BB: Some sections read like snippets from Carl Sagan’s biography. Are you reconstructing scenes from journals or interviews? To what extent are these scenes fabricated? I’m thinking here of the oddly specific breakfast scene or Sagan standing before a wall of cereal at the supermarket.

AMM: There is a lot of information that I got from MURMURS OF EARTH, the book about the making of the record. Some of the details come from the stories Ann Druyan has told over the years in different forms; a popular one is the one she did for Radiolab on NPR. There are a lot of details that I just made up. The breakfast scene is one of them, and so is the cereal selection at the supermarket. Thinking about it now, the two breakfasts scenes in that part of the book complement each other by offering competing versions of plenty, of material wealth. One is fresh cooked and served and the other is boxed up he has to pick up at the store.

BB: I was drawn to these moments of speculative fiction. “When the aliens find the Golden Record…” you write intermittently. In one case, you speculate that the aliens “have no ears, no auditory system of any kind.” In another, they totally absorb the Golden Record and it encourages them to create a duplicate culture. How do you think this unknowable audience affected Sagan’s compilation of the Golden Record?

AMM: I like how you phrased that “they totally absorb the Golden Record” because I don’t have any aliens who physically do that, try to understand the record through osmosis. That would have been good.

Frank Drake was the alien intelligence member of the team, and the message and its presentation was well thought out. They knew that the material may not be understandable for a lot of the reasons that I illustrate: aliens with no hearing, is pretty obvious. I don’t think they ever mention aliens who are so hot they melt the record, which is an outcome I imagine could be possible. These were some of my favorite parts of the book to write. In a way I felt that I wasn’t writing pure fiction, but that I was hypothesizing possible outcomes, which probably is a different genre.

BB: Were you in Israel during the entirety of your research and writing for this book? Aside from locating yourself on Earth beneath The Voyager, can you talk about what other role the Israel-Palestine Conflict played as a thread of this cyclical composition?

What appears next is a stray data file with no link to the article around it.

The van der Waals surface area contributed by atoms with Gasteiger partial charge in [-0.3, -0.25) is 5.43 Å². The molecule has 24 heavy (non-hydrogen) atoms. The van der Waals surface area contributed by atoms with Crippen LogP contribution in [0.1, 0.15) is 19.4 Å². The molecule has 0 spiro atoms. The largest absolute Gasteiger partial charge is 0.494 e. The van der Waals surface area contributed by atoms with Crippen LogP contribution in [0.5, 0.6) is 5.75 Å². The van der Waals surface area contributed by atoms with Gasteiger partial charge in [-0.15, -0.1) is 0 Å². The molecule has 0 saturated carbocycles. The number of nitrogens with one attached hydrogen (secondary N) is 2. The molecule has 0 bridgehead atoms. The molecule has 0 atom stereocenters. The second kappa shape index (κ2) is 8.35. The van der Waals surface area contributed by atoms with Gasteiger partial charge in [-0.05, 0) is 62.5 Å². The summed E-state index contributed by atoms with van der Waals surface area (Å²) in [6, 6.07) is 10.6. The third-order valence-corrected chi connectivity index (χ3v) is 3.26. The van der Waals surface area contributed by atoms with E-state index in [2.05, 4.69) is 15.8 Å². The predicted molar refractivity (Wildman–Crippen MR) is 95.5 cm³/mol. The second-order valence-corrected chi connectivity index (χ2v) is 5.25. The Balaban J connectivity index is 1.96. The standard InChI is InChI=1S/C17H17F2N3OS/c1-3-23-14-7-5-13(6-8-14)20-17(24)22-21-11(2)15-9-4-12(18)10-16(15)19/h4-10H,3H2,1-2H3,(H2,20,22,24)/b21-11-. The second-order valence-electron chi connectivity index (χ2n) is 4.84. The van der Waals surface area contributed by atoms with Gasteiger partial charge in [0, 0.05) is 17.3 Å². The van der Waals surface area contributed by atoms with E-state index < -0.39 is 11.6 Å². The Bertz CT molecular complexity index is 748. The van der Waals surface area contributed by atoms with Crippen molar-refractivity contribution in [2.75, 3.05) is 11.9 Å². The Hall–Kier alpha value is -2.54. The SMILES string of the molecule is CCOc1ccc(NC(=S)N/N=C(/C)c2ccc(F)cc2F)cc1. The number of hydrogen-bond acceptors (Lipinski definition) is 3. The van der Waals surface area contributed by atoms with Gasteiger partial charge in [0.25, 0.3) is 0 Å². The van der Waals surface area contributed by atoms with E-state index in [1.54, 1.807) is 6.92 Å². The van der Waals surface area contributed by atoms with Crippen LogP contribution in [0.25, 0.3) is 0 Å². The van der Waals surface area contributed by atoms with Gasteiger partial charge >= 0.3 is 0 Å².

AMM: Yes, I was living in Tel Aviv while I wrote the book. I’m still here now. I didn’t think about the cycle of Israeli-Palestinian violence as part of the book’s recurring structure or the record’s rpm, but the creation of the book was definitely caught up in the cycle. The three years I was here before I started writing the book were mostly peaceful. In March 2012 there were cross-border skirmishes inside Gaza and retaliatory rocket attacks but they didn’t hit Tel Aviv. The initial writing I did for the book started around that time. Then, when I was doing some edits before I sent the book out to publishers that fall, Operation Pillar of Defense took place, the 2012 Gaza war. I had the document open and was in the middle of revising when we had a missile siren in Tel Aviv. It was the first siren in the city since the Gulf War, 25 years ago. It took so long to acknowledge it was even real, I never made it to the basement with my wife and kid to take cover. There were a few more sirens during that exchange. I sent the book out. It wound up getting accepted a few months later. I was updating the book for some of the new science and making a few other changes when the war in 2014 started, and that wrecked me. Nothing that I had to go through could match what was happening in Gaza during any of that time. There’s no comparison between the trauma. Then in the fall of 2015, when the book was being edited for publication, the current wave of stabbings and hit and runs and shootings, kind of a third Intifada, started. It felt like whenever I had to work on the book, something awful would take place. I wasn’t just writing to escape the violence, it was just bad timing. It helped to distract me though, gave me something to focus on. It’s all been adjacent. Nothing has ever impacted me. The other day two guys opened fire on a café here in Tel Aviv and killed four people. A new settlement building just got approved in Silwan. It’s endless.